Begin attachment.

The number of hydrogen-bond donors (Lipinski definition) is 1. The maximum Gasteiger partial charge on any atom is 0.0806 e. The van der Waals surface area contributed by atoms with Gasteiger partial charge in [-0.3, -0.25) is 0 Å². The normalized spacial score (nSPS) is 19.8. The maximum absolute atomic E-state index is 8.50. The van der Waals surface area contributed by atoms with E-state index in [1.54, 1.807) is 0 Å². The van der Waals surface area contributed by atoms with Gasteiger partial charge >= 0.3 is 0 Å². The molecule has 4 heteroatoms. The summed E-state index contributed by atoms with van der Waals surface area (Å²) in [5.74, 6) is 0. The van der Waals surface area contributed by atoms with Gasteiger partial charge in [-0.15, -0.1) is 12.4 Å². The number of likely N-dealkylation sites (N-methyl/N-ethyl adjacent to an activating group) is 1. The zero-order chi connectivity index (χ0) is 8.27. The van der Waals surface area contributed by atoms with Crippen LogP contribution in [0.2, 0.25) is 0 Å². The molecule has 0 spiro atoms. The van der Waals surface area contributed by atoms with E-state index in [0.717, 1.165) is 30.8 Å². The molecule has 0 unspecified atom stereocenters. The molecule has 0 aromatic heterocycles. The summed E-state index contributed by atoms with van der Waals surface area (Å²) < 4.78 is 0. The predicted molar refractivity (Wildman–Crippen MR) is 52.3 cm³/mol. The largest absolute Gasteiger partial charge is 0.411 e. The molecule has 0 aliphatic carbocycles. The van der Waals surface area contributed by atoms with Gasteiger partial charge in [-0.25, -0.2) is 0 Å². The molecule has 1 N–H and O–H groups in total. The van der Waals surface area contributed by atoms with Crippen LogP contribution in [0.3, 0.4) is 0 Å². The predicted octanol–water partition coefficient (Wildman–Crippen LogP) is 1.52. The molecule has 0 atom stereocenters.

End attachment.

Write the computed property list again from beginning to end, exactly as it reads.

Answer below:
The number of hydrogen-bond donors (Lipinski definition) is 1. The maximum Gasteiger partial charge on any atom is 0.0806 e. The van der Waals surface area contributed by atoms with Gasteiger partial charge in [-0.3, -0.25) is 0 Å². The normalized spacial score (nSPS) is 19.8. The maximum absolute atomic E-state index is 8.50. The van der Waals surface area contributed by atoms with E-state index in [1.54, 1.807) is 0 Å². The van der Waals surface area contributed by atoms with Gasteiger partial charge >= 0.3 is 0 Å². The molecule has 4 heteroatoms. The summed E-state index contributed by atoms with van der Waals surface area (Å²) in [5.74, 6) is 0. The van der Waals surface area contributed by atoms with Gasteiger partial charge in [-0.15, -0.1) is 12.4 Å². The number of likely N-dealkylation sites (N-methyl/N-ethyl adjacent to an activating group) is 1. The zero-order chi connectivity index (χ0) is 8.27. The van der Waals surface area contributed by atoms with Crippen LogP contribution in [0.2, 0.25) is 0 Å². The molecule has 0 spiro atoms. The van der Waals surface area contributed by atoms with E-state index in [0.717, 1.165) is 30.8 Å². The molecule has 0 unspecified atom stereocenters. The molecule has 0 aromatic heterocycles. The summed E-state index contributed by atoms with van der Waals surface area (Å²) < 4.78 is 0. The predicted molar refractivity (Wildman–Crippen MR) is 52.3 cm³/mol. The largest absolute Gasteiger partial charge is 0.411 e. The molecule has 0 aliphatic carbocycles. The van der Waals surface area contributed by atoms with Gasteiger partial charge in [-0.25, -0.2) is 0 Å². The molecule has 1 N–H and O–H groups in total. The van der Waals surface area contributed by atoms with Crippen LogP contribution in [0.3, 0.4) is 0 Å². The predicted octanol–water partition coefficient (Wildman–Crippen LogP) is 1.52. The molecule has 0 atom stereocenters.